What is Standard 189.1, and why does it matter?
ASHRAE Standard 189.1: International Green Construction Code is gaining industrywide consensus and momentum to become the all-in-one, go-to solution for code-enforceable green building design.
- Communicate the basic history and purpose of ASHRAE Standard 189.1: International Green Construction Code.
- Identify areas of alignment and difference between Standard 189.1 and the U.S Green Building Council’s LEED rating system.
- Demonstrate how sections of Standard 189.1 can be integrated into consulting practice.
Learning to navigate green building codes, standards and guidelines is complex. Designing buildings that need to comply with a variety of codes and standards might include questions or comments like:
- Which version of ASHRAE 90.1: Energy Standard for Buildings Except Low-Rise Residential Buildings should we use? Or is it International Energy Conservation Code?
- Oh, yeah — we have to meet ASHRAE Standards 62.1 and 62.2: The Standards for Ventilation and Indoor Air Quality and ASHRAE Standard 55: Thermal Environmental Conditions for Human Occupancy and make sure the bicycle storage has clean air and no red list building materials.
- Should we use U.S. Green Building Council’s LEED v4 or try the new 4.1.?
- When does the new IECC come out?
- The city adopted the new version but made 10 pages of amendments.
- Wait — that review comment isn’t even in the reference guide!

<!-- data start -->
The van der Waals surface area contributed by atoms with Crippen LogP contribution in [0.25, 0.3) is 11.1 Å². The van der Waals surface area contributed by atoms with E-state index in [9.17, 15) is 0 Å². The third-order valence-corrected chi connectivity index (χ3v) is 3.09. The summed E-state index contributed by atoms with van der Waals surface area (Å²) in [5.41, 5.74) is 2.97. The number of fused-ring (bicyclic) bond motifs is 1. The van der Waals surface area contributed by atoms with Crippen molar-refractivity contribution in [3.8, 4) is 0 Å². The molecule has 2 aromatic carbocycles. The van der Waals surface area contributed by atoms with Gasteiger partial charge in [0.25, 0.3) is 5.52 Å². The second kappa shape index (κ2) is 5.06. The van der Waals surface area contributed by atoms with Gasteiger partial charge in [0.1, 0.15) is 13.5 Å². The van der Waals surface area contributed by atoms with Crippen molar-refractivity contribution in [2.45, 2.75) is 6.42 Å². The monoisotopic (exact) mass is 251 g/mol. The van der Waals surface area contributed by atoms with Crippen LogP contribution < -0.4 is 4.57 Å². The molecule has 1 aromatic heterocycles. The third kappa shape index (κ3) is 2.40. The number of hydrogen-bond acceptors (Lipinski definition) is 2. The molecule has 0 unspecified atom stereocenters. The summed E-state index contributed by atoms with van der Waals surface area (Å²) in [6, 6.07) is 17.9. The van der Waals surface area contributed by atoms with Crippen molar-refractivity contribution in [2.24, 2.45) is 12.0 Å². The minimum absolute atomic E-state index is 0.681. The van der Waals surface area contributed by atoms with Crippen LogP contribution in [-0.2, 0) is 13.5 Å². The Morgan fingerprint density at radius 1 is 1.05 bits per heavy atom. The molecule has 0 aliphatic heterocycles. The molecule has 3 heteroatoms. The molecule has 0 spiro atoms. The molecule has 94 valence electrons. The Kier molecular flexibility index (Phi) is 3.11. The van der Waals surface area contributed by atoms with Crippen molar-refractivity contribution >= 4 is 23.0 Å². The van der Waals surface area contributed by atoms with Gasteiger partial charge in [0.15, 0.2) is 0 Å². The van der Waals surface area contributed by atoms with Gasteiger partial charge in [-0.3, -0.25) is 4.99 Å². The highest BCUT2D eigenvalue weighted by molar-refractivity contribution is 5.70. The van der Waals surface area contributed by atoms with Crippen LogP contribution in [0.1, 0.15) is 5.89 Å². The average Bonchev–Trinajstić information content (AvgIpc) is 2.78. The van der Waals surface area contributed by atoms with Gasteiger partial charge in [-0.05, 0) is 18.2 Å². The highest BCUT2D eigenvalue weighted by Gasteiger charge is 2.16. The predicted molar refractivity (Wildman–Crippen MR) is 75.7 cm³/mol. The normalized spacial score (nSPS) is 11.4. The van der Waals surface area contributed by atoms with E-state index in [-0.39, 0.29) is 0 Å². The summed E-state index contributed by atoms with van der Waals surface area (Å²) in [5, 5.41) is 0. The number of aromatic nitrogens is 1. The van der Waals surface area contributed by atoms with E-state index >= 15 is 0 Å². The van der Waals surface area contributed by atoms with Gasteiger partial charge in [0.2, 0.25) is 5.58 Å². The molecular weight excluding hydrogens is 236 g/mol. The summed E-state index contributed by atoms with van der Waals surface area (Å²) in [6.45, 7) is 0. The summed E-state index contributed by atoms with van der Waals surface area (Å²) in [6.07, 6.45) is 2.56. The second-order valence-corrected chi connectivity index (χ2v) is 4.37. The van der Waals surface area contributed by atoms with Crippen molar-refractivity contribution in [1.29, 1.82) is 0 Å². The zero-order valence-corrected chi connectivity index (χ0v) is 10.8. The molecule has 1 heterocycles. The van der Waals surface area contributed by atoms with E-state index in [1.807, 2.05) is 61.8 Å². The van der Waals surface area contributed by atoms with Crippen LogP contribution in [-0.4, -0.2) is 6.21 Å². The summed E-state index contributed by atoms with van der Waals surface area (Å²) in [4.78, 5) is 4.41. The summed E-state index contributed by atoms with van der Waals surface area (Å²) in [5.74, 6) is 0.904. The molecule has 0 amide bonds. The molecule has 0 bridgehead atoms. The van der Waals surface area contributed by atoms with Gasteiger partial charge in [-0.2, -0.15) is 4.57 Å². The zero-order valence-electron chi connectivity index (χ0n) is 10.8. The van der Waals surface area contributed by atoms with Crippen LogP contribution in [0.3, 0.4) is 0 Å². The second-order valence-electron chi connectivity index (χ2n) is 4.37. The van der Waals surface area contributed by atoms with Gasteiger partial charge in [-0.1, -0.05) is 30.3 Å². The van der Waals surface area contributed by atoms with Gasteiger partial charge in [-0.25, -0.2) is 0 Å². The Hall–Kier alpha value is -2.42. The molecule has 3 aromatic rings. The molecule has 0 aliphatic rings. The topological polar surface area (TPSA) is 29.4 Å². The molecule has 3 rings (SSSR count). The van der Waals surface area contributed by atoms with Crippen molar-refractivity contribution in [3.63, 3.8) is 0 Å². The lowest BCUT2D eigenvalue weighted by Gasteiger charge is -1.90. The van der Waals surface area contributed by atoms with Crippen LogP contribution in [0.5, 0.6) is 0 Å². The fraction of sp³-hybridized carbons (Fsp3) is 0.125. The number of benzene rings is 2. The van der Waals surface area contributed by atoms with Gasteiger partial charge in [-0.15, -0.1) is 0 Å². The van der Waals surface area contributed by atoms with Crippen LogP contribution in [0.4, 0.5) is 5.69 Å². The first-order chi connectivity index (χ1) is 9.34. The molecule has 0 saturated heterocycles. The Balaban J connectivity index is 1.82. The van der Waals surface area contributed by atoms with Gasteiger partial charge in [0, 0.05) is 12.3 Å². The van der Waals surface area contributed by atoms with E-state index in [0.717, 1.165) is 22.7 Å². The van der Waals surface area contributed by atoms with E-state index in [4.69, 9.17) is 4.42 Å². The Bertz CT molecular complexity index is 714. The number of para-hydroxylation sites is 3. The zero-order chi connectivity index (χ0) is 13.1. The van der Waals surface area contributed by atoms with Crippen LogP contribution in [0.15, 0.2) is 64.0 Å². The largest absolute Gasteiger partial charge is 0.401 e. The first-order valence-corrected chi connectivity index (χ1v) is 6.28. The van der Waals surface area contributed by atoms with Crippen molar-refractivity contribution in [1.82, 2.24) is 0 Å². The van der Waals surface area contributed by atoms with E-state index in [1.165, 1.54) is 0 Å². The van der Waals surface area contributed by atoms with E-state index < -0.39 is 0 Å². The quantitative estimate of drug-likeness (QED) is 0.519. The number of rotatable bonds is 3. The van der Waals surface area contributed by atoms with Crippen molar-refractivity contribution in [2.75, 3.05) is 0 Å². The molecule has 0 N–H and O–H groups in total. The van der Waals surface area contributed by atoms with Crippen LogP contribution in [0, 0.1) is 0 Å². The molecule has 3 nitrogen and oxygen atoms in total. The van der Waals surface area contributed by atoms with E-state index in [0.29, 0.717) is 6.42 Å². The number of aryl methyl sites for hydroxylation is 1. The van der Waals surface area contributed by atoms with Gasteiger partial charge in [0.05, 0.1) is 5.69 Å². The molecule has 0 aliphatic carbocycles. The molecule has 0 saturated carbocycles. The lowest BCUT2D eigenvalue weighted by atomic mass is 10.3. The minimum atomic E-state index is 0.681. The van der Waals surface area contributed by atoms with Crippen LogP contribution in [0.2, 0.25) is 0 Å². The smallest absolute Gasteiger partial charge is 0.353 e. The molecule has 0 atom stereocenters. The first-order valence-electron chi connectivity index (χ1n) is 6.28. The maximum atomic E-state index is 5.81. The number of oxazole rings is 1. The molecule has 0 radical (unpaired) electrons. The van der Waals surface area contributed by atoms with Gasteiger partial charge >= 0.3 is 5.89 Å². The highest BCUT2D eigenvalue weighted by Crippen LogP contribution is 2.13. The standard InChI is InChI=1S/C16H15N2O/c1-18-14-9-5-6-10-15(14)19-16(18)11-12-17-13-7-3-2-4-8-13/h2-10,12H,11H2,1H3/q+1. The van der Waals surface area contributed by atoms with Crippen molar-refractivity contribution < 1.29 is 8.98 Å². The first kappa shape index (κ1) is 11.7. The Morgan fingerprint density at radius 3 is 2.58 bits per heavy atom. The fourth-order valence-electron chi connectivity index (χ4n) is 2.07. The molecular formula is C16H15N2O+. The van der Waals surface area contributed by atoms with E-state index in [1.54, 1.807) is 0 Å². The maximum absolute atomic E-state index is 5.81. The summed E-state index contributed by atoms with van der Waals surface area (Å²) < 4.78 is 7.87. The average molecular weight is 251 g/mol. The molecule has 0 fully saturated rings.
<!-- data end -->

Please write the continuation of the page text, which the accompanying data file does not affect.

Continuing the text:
A code to unite them all
ASHRAE Standard 189.1: International Green Construction Code is setting itself up to be an all–in–one, go–to solution for strategic green building design.
The standard was first published in 2009 through a partnership between USGBC, ASHRAE and Illuminating Engineering Society, with the most recent version published in 2017. It is intended to serve as the technical basis of mandatory building codes and regulations for high performance buildings.
Unlike U.S. Green Building Council’s LEED and other voluntary standards, it is written as a code–enforceable document meant for adoption by international, national, state/province and local code jurisdictions. More broadly, it has been an effort to take many of the concepts brought to market by LEED and turn them into language that can be used as building code. Figure 1 provides a cross–reference between ASHRAE Standard 189.1: International Green Construction Code and the LEED rating system.
In 2014 the standard took a major step forward by aligning with the International Green Construction Code and USGBC’s LEED certification. Starting with the 2018 edition, IgCC directly inserted the content of Standard 189.1-2017 as its base code language. A secondary goal aimed to align LEED and the standard in a way such that compliance with the standard means compliance with all LEED prerequisites.
For a city that adopts IgCC that means more buildings may be willing to “make the jump” to full LEED certification since the prerequisite boxes are already checked. For projects that don’t make the jump, the city still knows its new buildings will meet the base requirements for being sustainable. More recently, the Standard 189.1 committee and USGBC have been “cross-walking” the nonprerequisite points in LEED to find even more areas of alignment. In many cases, Standard 189.1 exceeds requirements of LEED. At its best, this collaboration will result in the evolution of both efforts. As an example, see Figure 2 for a deeper dive into topics in Section 6 of the standard.